When we started saving, I suddenly became very interested in graphic novels. I had never even read a graphic novel, never been into comics, but suddenly I was all about graphic novels. Over a couple of months, I spent about $150 on graphic novels. I was looking for anything to spend money on that I could justify. After all, graphic novels are books, and it’s always OK to buy books. I also started buying Star Wars Funko Pops, I was rebelling against the “pain” of not spending as much money. It was a period of winding down that lasted about 6 months. But eventually I broke through the spending wall and don’t really have the random spending cravings like I used to have them.
3. There Are Many Levels of Dedication
When it comes to saving and frugality, the sky is the limit for how crazy you want to be. Some people really take frugality to the extreme and do things to save money that I would never do. There are some things that I do to save money that other people would never do, so on and so forth. The fact that I have a cheaper iPhone SE is preposterous to many folks that I work with and spend $800+ on their phones. Meanwhile, to others, my same iPhone SE that I spent $349 on is a waste of money compared to a $49 Boost Mobile smart phone from Walmart.
It’s the same in running. I think people who run ultra marathons are crazy. Crazy in that I admire everything they have to do to complete an ultra marathon. To me, Mr. Money Mustache is an Ultra Marathoner of frugal living. I admire his level of frugality, but have the same desire to achieve that level of frugality as I do run an ultra marathon (none).
To me, half-marathons are the sweet spot. I can go out and run a 13.1 mile race without much effort. I really don’t think too much about running a half marathon, I can just go out and do it. Many of my friends think running 13 miles even one time is absolutely crazy. They are content running their 5ks or 10ks. Of course, the more frugal you are, the more you save, the lower the risk of financial ruin. The more you run (or do any cardio exercise), the better health you will have, the lower your risk of heart attack/stroke/etc. No matter what level of saving (or cardio) you do, it is way better for you long term than doing nothing, and any level should be celebrated.
4. Running and Strength Training are like Saving and Investing
Running alone can only get you so far. Strength training needs to be incorporated into a marathon training program to strengthen your core, back and legs. When you incorporate strength training you will achieve better stamina, faster recovery, and faster times. One without the other will still produce results, but when used together, the results will be even greater.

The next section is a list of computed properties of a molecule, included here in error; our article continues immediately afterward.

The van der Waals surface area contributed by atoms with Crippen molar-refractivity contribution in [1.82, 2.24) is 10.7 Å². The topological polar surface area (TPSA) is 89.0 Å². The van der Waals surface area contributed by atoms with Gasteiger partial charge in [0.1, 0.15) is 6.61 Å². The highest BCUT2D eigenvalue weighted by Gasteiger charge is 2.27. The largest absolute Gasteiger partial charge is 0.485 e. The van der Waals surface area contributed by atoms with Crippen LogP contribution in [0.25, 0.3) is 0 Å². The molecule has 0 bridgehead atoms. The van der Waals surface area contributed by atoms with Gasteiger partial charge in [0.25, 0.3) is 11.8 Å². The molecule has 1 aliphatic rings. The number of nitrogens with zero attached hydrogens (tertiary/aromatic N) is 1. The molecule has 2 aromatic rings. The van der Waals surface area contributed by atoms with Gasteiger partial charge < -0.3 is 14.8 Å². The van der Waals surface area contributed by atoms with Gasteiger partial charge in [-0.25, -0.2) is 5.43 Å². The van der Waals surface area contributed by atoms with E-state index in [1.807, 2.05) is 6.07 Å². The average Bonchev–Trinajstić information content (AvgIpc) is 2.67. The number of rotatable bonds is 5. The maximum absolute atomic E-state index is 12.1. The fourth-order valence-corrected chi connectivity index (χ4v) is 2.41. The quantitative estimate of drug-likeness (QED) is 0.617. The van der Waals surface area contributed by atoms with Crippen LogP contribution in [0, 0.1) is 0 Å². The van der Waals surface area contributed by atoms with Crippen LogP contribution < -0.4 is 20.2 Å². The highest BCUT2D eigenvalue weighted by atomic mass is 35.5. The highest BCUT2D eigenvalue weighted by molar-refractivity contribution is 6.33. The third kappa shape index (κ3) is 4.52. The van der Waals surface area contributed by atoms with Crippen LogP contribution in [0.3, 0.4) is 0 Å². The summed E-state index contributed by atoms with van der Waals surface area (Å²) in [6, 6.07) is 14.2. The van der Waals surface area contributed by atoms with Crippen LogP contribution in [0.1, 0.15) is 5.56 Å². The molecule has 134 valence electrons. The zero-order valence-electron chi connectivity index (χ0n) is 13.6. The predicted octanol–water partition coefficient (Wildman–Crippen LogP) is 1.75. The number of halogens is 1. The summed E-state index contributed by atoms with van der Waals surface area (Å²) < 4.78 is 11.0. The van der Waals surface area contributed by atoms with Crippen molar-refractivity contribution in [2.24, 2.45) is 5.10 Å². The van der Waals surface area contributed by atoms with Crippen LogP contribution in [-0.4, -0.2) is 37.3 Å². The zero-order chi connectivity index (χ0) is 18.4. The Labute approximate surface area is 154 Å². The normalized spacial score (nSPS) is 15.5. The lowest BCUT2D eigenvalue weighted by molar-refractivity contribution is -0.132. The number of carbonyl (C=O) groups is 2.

It is the same with saving and investing. If you only save, you can certainly grow a really nice bank account balance. But you will unlock the true potential of your money and saving by investing your savings regularly. However, in the same way that you should strength train smartly, you should be investing wisely as well: low cost index funds.
5. They Take Time, Planning & Goals
Saving the most obvious for last. For someone that is just starting out training for a long distance race, it takes creating a plan of when you are going to train, and what that training is going to be. Once you create your training plan, you start to execute your plan. Running when you are supposed to run. Resting when you are supposed to rest. You tick off each day, each distance, recording your progress towards your race day. After a while, you are finally ready for your race. A 2 hour half marathon time is really the end of hundreds of hours of planning. The race itself is really just the end, the personal growth occurs in the weeks and months during training.
The same goes for saving for retirement. It takes a lot of planning and goal setting to come up with each individual strategy. Before you get to retirement, you have to work through your plan and tick off each of your goals as you go. You set your “magic number” that you want to hit for your retirement. And you make adjustments to your plan along the way. Sometimes you miss one of your training days; you get sick, injured, life happens. You have to adjusting your saving or your spending, or maybe your final goal.
There’s incredible value in the grind of working towards a hard goal. I need to be aware that the best growth comes from adversity and challenge. My mind and my heart need to be open to finding those opportunities for growth, even when times are tough.
I imagine that over the next 4,252 days, I will have many opportunities to put this personal challenge to the test. Keeping positive is going to be a crucial key to keep up the grind.
Thanks for reading,